The plantar plate is a fibrous like framework which is found on the bottom side of the metatarsophalangeals (toe) joints of the foot. Anatomically they are the same as the meniscus in the knee meaning they are meant to endure a lot of compressive forces and retain the joint surfaces. It's really a a thickening of the plantar surface of the capsule that surrounds that joint to help keep the joint lubricant inside the joint. Almost all the fibres within it are aligned longitudinally in the same path as the foot points, so it could withstand a lot of load forces. The collateral ligaments on both edges of the joint furthermore connect to the plantar plate, to help give the joint better stability. The purpose of the plantar plate is to try to support the weight of the body and limits dorsiflexion at the metatarsophalangeal joint.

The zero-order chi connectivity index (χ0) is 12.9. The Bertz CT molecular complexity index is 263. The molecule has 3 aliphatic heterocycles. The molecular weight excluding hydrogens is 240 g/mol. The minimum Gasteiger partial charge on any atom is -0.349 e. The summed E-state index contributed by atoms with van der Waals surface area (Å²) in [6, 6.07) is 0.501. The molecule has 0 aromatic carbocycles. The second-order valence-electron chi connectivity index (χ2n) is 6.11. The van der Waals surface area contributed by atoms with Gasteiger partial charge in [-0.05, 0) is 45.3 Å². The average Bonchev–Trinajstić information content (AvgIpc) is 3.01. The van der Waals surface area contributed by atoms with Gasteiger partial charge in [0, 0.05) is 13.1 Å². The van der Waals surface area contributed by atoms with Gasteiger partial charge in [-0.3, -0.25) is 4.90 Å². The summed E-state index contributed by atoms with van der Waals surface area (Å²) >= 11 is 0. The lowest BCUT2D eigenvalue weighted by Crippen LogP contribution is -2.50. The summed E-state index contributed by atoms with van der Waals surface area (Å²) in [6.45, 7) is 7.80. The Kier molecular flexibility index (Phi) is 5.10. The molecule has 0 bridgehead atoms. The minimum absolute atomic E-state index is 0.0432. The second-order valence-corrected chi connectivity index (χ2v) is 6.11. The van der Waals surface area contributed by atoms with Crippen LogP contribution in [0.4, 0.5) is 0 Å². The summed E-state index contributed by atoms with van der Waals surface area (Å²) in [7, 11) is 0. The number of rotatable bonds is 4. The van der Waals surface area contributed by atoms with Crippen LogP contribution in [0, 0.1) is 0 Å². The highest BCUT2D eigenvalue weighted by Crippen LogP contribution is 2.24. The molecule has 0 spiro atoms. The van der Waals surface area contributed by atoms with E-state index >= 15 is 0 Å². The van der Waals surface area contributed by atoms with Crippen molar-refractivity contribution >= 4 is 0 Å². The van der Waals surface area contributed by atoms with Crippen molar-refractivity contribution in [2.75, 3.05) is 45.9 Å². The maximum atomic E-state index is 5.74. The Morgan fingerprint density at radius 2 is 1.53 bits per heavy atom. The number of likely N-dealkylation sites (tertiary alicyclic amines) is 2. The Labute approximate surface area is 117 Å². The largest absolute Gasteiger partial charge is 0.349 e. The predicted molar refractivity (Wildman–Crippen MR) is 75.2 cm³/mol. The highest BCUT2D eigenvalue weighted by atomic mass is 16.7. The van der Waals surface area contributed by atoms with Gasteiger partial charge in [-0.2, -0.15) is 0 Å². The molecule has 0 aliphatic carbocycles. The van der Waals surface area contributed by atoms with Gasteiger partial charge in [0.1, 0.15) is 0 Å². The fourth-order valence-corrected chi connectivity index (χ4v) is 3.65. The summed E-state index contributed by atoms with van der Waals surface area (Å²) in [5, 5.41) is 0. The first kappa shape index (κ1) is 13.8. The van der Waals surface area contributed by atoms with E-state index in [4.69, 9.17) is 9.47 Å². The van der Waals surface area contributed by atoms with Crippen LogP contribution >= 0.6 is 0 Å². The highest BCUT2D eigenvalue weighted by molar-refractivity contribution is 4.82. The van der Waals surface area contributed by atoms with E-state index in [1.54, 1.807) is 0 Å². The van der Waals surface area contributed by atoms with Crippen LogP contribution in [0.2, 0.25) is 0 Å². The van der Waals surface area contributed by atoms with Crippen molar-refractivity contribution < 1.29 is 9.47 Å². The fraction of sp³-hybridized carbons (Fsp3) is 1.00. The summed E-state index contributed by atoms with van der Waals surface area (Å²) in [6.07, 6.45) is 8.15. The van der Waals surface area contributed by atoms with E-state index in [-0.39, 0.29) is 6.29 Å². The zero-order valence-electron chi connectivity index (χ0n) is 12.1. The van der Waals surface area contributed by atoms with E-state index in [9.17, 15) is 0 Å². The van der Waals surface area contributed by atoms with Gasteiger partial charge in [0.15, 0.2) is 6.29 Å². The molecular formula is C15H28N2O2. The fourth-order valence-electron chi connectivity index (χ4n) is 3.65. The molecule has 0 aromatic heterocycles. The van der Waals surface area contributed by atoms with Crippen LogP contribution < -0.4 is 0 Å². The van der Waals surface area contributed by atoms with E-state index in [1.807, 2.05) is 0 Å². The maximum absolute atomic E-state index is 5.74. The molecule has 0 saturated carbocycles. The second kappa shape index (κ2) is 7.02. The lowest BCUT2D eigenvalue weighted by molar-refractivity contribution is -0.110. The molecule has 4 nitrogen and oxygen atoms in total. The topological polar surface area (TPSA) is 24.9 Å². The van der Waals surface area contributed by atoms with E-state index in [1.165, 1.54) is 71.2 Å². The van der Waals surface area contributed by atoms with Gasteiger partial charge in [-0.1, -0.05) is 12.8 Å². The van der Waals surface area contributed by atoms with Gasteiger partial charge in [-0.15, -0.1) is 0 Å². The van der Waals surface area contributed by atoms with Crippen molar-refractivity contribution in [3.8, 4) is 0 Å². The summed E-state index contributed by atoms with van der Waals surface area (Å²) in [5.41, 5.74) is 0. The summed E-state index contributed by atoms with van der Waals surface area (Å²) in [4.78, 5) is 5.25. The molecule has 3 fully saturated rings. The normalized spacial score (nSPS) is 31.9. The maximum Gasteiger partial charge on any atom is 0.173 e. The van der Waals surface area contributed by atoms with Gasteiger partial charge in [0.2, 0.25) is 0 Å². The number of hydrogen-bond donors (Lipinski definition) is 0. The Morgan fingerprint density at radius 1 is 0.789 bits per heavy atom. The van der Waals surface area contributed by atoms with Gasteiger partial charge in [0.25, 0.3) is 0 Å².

Since this plantar plate is designed to hold up against those high forces, sometimes the forces can be so great or the ligament weakens for many different causes, it can become painful or perhaps have a little tear in it. This isn't typically something which comes about abruptly and builds up gradually with time. The pain is usually on weightbearing under the joint at the bottom of the toe. Palpation of this area is usually fairly painful. Usually the diagnosis can be confirmed with an ultrasound evaluation. In the past the symptoms could possibly have just been disregarded as a metatarsalgia which is not truly a diagnosis and simply indicates pain across the metatarsals. Now more is understood about this plantar plate and just how it produces symptoms, the procedure may be far better focused to correct it. The crucial element to repairing this problem is to relieve force on the plantar plate and to do that the toe really should be kept in a plantarflexed location with taping. This usually handles most instances.